Let's say that we have a team of twenty, and each of them tracks their time on tasks.

They have a manager who doesn't track time on tasks because his job is to support the team, regardless of what task, plan, mentor and attend meetings. It's not reasonable to allocate his time to tasks.

We calculate the utilization rate for the team by dividing the number of hours they tracks on tasks by the number of hours they logged to payroll. Right now a rate above 50% is good.

If we include the manager in the team utilization, it brings the utilization rate down. This is correct because too many managers to non-managers should yield a poorer utilization. The manager is "dead weight" to the utilization calculation.

In theory a manager can come on board (bringing 8 hours of dead weight per day) but take care of minutia on behalf of the team, this increasing their aggregate tasked hours by more than 8.... a net positive.

This method fails when the manager is sick, or leaves early... or logs fewer payroll hours for whatever reason. If he is sick, then the team sheds 8 hours of "dead weight" but doesn't feel a long-term impact on their own productivity because he was only sick for the day.

How do you account for his time then, when calculating utilization?

I am considering giving him a "free weight" which is equal to the average task hours across the team, then weighted by the ratio of managers to non-managers on team.

Therefore if the team logs an average of 4 hours, then the manager will get 4 * (20/21) = 3.81 hours for free. The result is that the manager always brings down the overall utilization of the team by some margin (so his impact can be visualized on a time-series), and his absence brings it up by a similar margin (but spikes are less severe).

  • See references to the 100% utilization fallacy all over this site. For example, see pm.stackexchange.com/a/8970/4271 or pm.stackexchange.com/a/8337/4271.
    – Todd A. Jacobs
    Commented Dec 12, 2013 at 20:15
  • Also see pm.stackexchange.com/a/8520/4271 for an answer related to framework and project manager overhead.
    – Todd A. Jacobs
    Commented Dec 12, 2013 at 20:19
  • Good links. Our purpose for this data is not performance measurement but looking for trends in planned versus unplanned tasks. If a group has a declining utilization for planned tasks we want to reallocate people from that group to a group with an increasing utilization for planned tasks.
    – Matthew
    Commented Dec 13, 2013 at 0:42

1 Answer 1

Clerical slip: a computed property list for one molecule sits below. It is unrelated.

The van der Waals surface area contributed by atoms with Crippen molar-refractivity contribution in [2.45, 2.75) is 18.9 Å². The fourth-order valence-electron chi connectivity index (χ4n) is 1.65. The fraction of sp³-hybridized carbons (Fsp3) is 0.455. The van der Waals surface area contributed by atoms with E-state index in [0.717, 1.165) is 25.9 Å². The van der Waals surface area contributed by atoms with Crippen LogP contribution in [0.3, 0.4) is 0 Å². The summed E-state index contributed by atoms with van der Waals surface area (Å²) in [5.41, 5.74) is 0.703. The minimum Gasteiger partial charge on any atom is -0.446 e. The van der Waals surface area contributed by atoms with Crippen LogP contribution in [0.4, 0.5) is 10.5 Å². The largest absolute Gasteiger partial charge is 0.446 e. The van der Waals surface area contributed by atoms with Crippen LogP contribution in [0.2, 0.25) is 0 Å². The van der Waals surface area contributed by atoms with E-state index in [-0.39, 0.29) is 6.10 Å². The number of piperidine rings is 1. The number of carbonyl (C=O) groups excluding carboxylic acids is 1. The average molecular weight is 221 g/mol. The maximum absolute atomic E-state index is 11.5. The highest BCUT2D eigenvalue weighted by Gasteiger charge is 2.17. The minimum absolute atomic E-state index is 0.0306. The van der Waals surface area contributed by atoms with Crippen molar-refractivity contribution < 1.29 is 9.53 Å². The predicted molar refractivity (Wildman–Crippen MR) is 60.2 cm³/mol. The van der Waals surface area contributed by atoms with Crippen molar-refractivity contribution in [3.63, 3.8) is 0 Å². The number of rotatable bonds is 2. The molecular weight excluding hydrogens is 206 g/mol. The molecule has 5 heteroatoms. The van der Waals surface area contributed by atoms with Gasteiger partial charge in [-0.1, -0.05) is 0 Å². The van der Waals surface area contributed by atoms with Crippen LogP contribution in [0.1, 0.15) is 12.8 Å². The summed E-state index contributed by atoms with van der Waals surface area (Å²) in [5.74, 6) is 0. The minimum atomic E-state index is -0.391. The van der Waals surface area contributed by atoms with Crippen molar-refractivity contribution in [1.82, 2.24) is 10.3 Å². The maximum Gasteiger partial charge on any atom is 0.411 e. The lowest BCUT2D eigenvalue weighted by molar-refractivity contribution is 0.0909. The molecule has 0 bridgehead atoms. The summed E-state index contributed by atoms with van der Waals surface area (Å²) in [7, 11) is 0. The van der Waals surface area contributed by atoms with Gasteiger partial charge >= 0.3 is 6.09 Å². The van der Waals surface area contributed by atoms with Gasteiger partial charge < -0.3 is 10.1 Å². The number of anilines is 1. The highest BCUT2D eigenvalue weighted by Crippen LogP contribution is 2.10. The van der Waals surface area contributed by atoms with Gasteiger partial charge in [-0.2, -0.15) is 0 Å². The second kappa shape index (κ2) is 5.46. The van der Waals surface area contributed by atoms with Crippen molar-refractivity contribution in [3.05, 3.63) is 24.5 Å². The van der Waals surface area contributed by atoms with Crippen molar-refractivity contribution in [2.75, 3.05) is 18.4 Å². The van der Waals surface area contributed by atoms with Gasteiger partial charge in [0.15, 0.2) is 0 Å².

It's all a matter of perspective- the manager IS doing tasks, things that contribute to the success of the project deliverables, but not on tasks that appear in the task list.

One pragmatic way would be to add a task of "Covering all the management stuff" requiring 8 hours per day and then the manager's time would not be invisible. Another way would be to add individual tasks that the manager has to take care of, but that would quickly become a) a PITA and b) impossible as your go down the task granularity curve and also begin to realise that many such tasks are unplanned and are ad hoc responses to current situations as they arise, i.e. unforeseeable (not nonetheless apparent).

Once you start to account for the manager's time, you then have to figure out what is the "right" amount of time to be spent on "intangible" management (i.e. management spent on facilitating the project not on actual deliverables) and estimation of that is more of an art than a science (just like "planning" how much time to spend on bug-fixing in the future)

Ask the PM, in advance, how much PM time is required on the project, and then get them to track their actuals against that forecast just like any other :)

  • I can simply credit the manager with 8 hours... but I don't feel that this is correct. Having more managers should have an impact on the utility of entire team... otherwise the metric implies that we should always hire more manager.
    – Matthew
    Commented Dec 16, 2013 at 16:35
  • 1
    Isn't the real point that you are failing to include the manager's tasks in the metric? Why do you not see the manager's tasks as part of the work of the team? Either it is, in which case include that in the metric, or it is not in which case you cannot then include the manager in the headcount- you are mixing your methods aren't you?
    – Marv Mills
    Commented Dec 16, 2013 at 19:04

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